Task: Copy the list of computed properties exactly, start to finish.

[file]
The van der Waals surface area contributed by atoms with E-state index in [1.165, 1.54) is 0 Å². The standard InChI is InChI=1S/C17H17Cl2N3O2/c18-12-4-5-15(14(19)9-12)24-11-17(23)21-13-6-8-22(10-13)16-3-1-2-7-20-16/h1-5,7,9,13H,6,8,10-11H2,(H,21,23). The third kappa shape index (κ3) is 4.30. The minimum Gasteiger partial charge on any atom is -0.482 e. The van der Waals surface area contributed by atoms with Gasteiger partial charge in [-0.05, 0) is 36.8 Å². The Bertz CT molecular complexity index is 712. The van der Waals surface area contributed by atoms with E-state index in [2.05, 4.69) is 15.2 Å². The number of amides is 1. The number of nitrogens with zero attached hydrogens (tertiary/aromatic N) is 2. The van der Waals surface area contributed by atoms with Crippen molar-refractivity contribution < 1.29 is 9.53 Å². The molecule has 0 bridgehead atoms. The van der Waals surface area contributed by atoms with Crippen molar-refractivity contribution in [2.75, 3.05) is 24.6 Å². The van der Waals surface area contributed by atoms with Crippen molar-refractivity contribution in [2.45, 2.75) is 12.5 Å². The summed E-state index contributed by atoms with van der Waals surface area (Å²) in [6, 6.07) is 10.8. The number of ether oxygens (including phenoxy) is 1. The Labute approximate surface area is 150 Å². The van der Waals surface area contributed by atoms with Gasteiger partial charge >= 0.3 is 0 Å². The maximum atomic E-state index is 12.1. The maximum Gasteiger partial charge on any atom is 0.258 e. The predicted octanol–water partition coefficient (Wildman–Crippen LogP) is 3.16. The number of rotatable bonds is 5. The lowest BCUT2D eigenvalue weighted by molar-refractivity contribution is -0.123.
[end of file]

The van der Waals surface area contributed by atoms with E-state index in [1.165, 1.54) is 0 Å². The standard InChI is InChI=1S/C17H17Cl2N3O2/c18-12-4-5-15(14(19)9-12)24-11-17(23)21-13-6-8-22(10-13)16-3-1-2-7-20-16/h1-5,7,9,13H,6,8,10-11H2,(H,21,23). The third kappa shape index (κ3) is 4.30. The minimum Gasteiger partial charge on any atom is -0.482 e. The van der Waals surface area contributed by atoms with Gasteiger partial charge in [-0.05, 0) is 36.8 Å². The Bertz CT molecular complexity index is 712. The van der Waals surface area contributed by atoms with E-state index in [2.05, 4.69) is 15.2 Å². The number of amides is 1. The number of nitrogens with zero attached hydrogens (tertiary/aromatic N) is 2. The van der Waals surface area contributed by atoms with Crippen molar-refractivity contribution < 1.29 is 9.53 Å². The molecule has 0 bridgehead atoms. The van der Waals surface area contributed by atoms with Crippen molar-refractivity contribution in [2.75, 3.05) is 24.6 Å². The van der Waals surface area contributed by atoms with Crippen molar-refractivity contribution in [2.45, 2.75) is 12.5 Å². The summed E-state index contributed by atoms with van der Waals surface area (Å²) in [6, 6.07) is 10.8. The number of ether oxygens (including phenoxy) is 1. The Labute approximate surface area is 150 Å². The van der Waals surface area contributed by atoms with Gasteiger partial charge >= 0.3 is 0 Å². The maximum atomic E-state index is 12.1. The maximum Gasteiger partial charge on any atom is 0.258 e. The predicted octanol–water partition coefficient (Wildman–Crippen LogP) is 3.16. The number of rotatable bonds is 5. The lowest BCUT2D eigenvalue weighted by molar-refractivity contribution is -0.123.